South Australian Premier Steven Marshall is confident the state will have a normal Christmas, after embarking on a six-day hard lockdown to contain a COVID-19 cluster.
Mr Marshall says the pause in most community activity will significantly reduce the risk of the virus spreading further.
It could also prevent the need for a much longer Victorian-style shutdown.
“It’s quite different from other lockdowns around the world and other parts of our country, often they’ve been dealing with multiple clusters that have got away and widespread community transmission,” Mr Marshall told Nine Network on Thursday.
“We don’t want that in South Australia. We have taken this proactive decision to have this circuit breaker, to have this pause on mobility so that we can stay ahead of this particular cluster.”
He said he was “very confident” the state would have a COVID-normal Christmas.
“This is the very best chance we’ve got. By working together over the six days,” Mr Marshall said.
From Thursday all schools are closed along with universities, pubs, cafes, retail stores, food courts and takeaway food outlets.
Regional travel is banned and aged care centres are in lockdown.
Factories are closed, along with the construction industry, and elective surgery has ceased.
Weddings and funerals are banned along with all outdoor sport and exercise and masks will be required outside the home.
People who are not essential workers will only be allowed to leave their homes once each day to buy groceries or to seek a COVID-19 test or other medical treatment.
Supermarkets, petrol stations, medical centres, critical infrastructure, public transport, airport and freight services, banks, post offices, school and childcare for essential workers and veterinary services are open.
The business sector has backed the lockdown but said it could be devastating for the state economy.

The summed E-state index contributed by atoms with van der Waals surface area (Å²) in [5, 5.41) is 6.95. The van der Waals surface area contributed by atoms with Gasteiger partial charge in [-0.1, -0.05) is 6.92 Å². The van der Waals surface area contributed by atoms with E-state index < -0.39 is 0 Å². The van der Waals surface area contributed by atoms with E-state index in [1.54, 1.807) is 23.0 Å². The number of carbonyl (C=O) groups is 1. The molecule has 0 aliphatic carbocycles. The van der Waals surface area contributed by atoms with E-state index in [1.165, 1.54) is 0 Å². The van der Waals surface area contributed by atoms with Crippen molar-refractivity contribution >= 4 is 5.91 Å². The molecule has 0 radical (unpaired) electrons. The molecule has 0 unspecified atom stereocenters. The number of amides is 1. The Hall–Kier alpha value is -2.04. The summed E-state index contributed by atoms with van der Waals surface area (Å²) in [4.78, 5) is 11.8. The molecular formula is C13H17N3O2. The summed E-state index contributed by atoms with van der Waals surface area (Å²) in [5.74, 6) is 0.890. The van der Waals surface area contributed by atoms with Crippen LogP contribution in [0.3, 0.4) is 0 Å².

Prime Minister Scott Morrison described it as a “pre-emptive and temporary” strategy to keep South Australians safe.
“These are precautionary and temporary measures with a clear end date,” he said.
All being well, the lockdown will be replaced by eight further days of heavy but less stringent restrictions.
The measures are the government’s response to the so-called Parafield cluster which increased to 23 confirmed cases on Wednesday.
Mr Marshall said SA was battling a “nasty” strain of coronavirus, which is highly infectious, very likely to be transmitted from surfaces and has an incubation period of just 24 hours.
“For all of those reasons we didn’t want this to get away from us in South Australia. We have put this pause in place,” he said.
A number of sites across Adelaide are of key concern, particularly a pizza bar, where a worker tested positive, two northern suburbs schools, a hospital and a swimming centre.
People who visited those sites have been asked to quarantine and get tested.
Almost 40 other locations are listed as places that confirmed cases have visited in recent days, with people there at the same time asked to monitor for symptoms and get tested if they feel ill.